Reverse transcription and integration are the signature events of retrovirus replication. Reverse transcription creates a double-stranded DNA (dsDNA) copy of the positive-sense viral RNA genome, and integration archives that copy within the genome of the infected cell. Both processes are targets of successful HIV-1 antiretroviral therapies, and the associated enzymatic activities have been characterized by elegant structural, biochemical, and molecular virological analyses. Nevertheless, mechanistic studies of these processes remain challenging because they are performed by viral core particles deep within the infected cell cytoplasm and nucleus. Of particular interest is defining whether the conical capsid that surrounds the viral RNA genome participates in the process of viral replication.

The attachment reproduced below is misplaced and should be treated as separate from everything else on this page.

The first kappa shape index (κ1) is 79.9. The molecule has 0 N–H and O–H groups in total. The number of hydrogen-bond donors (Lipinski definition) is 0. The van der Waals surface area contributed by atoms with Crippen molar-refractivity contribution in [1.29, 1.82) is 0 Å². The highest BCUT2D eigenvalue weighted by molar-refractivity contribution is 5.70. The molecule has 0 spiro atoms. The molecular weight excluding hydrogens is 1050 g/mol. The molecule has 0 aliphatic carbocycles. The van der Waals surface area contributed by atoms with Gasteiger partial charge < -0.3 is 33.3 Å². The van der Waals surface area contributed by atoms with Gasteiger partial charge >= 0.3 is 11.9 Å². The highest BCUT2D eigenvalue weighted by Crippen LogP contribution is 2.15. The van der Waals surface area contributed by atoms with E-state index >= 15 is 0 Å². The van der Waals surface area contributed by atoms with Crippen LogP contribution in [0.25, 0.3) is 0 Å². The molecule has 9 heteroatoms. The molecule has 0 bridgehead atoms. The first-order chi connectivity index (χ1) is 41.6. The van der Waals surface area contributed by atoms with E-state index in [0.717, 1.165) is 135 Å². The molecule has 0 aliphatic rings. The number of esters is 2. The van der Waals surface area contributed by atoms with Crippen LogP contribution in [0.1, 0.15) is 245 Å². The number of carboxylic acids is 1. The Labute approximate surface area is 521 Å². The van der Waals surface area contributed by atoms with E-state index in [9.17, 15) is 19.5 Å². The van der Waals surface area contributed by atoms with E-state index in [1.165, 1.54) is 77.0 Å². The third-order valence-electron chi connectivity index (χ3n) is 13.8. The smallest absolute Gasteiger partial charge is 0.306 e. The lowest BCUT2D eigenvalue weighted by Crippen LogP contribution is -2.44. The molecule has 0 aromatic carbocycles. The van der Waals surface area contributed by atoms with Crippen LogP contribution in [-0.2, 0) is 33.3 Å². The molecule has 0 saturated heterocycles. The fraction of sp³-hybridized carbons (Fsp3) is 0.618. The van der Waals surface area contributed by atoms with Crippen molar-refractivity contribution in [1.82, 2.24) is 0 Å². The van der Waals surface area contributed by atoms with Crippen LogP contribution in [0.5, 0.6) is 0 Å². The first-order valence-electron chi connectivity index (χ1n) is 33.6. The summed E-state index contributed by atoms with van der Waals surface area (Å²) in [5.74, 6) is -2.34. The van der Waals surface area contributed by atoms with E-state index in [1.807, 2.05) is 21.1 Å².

In principle, informative mechanistic and imaging analyses of HIV-1 replication could be performed in vitro, but the coupled processes of reverse transcription and concerted integration have not yet been recapitulated outside of the cell. To address this limitation, we reconstituted these processes in a cell-free system, using purified HIV-1 virions as the source of viral genomes and enzymes.